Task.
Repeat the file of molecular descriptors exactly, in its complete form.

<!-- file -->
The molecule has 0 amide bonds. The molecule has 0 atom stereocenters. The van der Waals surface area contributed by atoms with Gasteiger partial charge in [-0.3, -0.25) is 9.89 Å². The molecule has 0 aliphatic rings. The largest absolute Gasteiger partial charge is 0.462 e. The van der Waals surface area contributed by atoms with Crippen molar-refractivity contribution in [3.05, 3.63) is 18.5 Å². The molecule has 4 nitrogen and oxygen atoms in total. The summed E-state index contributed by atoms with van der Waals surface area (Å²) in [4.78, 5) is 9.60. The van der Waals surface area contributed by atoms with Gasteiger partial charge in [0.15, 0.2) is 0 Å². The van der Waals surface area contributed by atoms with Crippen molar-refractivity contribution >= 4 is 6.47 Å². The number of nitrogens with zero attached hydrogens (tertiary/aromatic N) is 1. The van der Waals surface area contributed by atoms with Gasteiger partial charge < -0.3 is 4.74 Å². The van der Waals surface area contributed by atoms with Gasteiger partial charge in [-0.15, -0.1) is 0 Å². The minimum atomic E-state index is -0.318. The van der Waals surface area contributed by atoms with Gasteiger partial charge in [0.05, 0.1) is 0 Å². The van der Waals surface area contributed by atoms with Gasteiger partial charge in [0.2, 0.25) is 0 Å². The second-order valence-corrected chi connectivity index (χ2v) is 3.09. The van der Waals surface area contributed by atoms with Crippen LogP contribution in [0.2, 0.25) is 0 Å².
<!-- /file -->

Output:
The molecule has 0 amide bonds. The molecule has 0 atom stereocenters. The van der Waals surface area contributed by atoms with Gasteiger partial charge in [-0.3, -0.25) is 9.89 Å². The molecule has 0 aliphatic rings. The largest absolute Gasteiger partial charge is 0.462 e. The van der Waals surface area contributed by atoms with Crippen molar-refractivity contribution in [3.05, 3.63) is 18.5 Å². The molecule has 4 nitrogen and oxygen atoms in total. The summed E-state index contributed by atoms with van der Waals surface area (Å²) in [4.78, 5) is 9.60. The van der Waals surface area contributed by atoms with Gasteiger partial charge in [0.15, 0.2) is 0 Å². The van der Waals surface area contributed by atoms with Crippen molar-refractivity contribution >= 4 is 6.47 Å². The number of nitrogens with zero attached hydrogens (tertiary/aromatic N) is 1. The van der Waals surface area contributed by atoms with Gasteiger partial charge < -0.3 is 4.74 Å². The van der Waals surface area contributed by atoms with Gasteiger partial charge in [-0.15, -0.1) is 0 Å². The minimum atomic E-state index is -0.318. The van der Waals surface area contributed by atoms with Gasteiger partial charge in [0.05, 0.1) is 0 Å². The van der Waals surface area contributed by atoms with Gasteiger partial charge in [0.2, 0.25) is 0 Å². The second-order valence-corrected chi connectivity index (χ2v) is 3.09. The van der Waals surface area contributed by atoms with Crippen LogP contribution in [0.2, 0.25) is 0 Å².